Monday, September 29, 2008

West River Dems Step Up For Kids, while Republicans talk

Cross-posted from Badlands Blue

The Rapid City Weekly News has an article this week worth checking out (Legislative candidates discuss children’s issues at forum).

Vicky Wicks reported on the powerful ideas that our first-class West River Democratic candidates have brought to the conversation this fall.

Some excerpts:

District 32 Democratic House candidate Beth Wojahn said prevention is assisted by early childhood programs, and every dollar spent is returned 16 times over. “If we don’t invest in kids now, we’re going to pay for it later,” she said.

(Wojahn had a sweet exchange with her opponent, unelected Rep. Brian Gosch, reported by the RC Journal story on this event.)

Democratic candidates Dennis Finch, for Senate, and Jeff Nelson, for House, both from District 33, agreed that the key to successfully overcoming poverty is education.

A better-educated populace leads to better wages and improved economy, Nelson said.

The RC Weekly continued...

But paying for education is a problem in South Dakota.

District 35 Democratic House candidate Curtis Marquardt said, “We should be ashamed” that we don’t support teachers with higher salaries, and he proposed a minimum statewide salary.

Fern Johnson, a Democratic House candidate also from District 35, said lottery money was supposed to support education and relieve property taxes, but now it’s channeled to cover other expenditures. She said the school funding burden should be flipped, with local governments paying 30% and state government paying 50%.

“Sooner or later, fantasy budgets meet reality,” she said. “That reality is here now.”

Raising salaries of parents is one line of attack to bring children out of poverty, and several [DEMOCRATIC -ed.] candidates offered ideas to make that happen.

District 32 Democratic House candidate Eric Abrahamson said that instead of waiting for out-of-state businesses to “ come in and save the day,” the state needs to invest from within, building the economy internally.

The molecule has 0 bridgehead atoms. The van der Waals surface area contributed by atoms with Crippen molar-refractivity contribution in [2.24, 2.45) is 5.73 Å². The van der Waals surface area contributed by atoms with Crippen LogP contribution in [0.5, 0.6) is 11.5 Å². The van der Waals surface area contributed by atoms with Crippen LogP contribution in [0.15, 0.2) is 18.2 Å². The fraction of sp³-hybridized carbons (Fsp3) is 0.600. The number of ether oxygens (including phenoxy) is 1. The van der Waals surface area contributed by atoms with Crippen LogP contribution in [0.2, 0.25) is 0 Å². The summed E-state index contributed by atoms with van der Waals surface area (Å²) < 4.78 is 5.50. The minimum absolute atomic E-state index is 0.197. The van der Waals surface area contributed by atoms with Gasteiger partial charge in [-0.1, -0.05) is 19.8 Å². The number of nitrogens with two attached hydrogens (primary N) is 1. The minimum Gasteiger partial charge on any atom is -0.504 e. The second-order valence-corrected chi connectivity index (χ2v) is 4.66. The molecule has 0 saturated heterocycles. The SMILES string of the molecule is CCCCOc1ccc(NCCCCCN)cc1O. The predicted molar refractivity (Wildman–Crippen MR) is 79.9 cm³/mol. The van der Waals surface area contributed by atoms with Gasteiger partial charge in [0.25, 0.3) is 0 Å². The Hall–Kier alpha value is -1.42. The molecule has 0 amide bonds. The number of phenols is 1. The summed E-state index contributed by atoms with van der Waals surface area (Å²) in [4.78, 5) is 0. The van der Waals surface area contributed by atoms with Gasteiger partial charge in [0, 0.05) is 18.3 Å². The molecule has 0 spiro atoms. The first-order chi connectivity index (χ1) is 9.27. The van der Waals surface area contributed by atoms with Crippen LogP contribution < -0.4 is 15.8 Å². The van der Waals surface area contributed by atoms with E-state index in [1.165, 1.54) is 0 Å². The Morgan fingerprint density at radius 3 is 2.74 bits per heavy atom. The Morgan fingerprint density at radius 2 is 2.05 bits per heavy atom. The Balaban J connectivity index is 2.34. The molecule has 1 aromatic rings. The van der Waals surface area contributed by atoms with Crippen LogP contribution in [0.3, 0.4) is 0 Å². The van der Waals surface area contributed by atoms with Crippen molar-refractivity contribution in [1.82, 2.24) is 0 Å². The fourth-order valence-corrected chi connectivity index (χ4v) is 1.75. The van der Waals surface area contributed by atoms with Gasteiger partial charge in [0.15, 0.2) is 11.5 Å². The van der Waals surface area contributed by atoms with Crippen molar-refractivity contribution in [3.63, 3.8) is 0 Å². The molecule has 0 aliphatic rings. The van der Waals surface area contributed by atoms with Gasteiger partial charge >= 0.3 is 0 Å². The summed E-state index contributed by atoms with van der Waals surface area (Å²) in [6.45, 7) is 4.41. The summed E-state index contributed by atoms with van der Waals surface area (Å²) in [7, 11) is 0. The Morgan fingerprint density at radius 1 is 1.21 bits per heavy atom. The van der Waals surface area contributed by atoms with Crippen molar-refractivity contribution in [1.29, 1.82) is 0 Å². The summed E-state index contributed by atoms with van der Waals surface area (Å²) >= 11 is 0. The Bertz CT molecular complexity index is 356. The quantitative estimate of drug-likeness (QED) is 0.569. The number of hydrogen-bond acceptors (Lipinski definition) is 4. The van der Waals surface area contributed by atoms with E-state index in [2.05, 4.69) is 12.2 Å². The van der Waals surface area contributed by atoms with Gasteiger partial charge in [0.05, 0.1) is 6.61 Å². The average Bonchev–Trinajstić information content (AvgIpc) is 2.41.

Kim Henderson, Democratic House candidate from District 33, said the state should pursue businesses that pay a living wage. If a business doesn’t do that, she said, they shouldn’t be supported with tax dollars.

District 34 Democratic House candidate Bonny Petersen recommended holding out-of-state businesses accountable not only for salaries, but also for healthcare.

As we've come to expect, the Republicans are not offering much more than talk, and some of them seem to think all is hunky dory....

District 34 Republican Senate candidate Craig Tieszen said that, as a former Rapid City chief of police, he witnessed the effects of child abuse and neglect. When cases get to court, it’s a response to something that’s already occurred, he said, and prevention would be more effective.

Well, Duh!

We need to remember that 30 years of Republican one-party rule in Pierre has given us more mandatory sentences and boot camp, and not much in the way of support for South Dakota's kids and young people.

Maybe they should start a bootstrap donor program?

District 35 Republican House incumbent Mark Kirkeby put a positive spin on the discussion. He acknowledged that school funding is low and blamed Gov. Mike Rounds in part for promoting higher education at a cost to K-12 education. But he pointed out that South Dakota has a high graduation rate and academically successful students.

What Kirkeby didn't mention is that this academic success is not shared between urban and rural areas, and especially not shared with our Native American brothers and sisters. And no kids benefit when librarians and counselors are cut so kids are left without those important supports in their academic and personal development.

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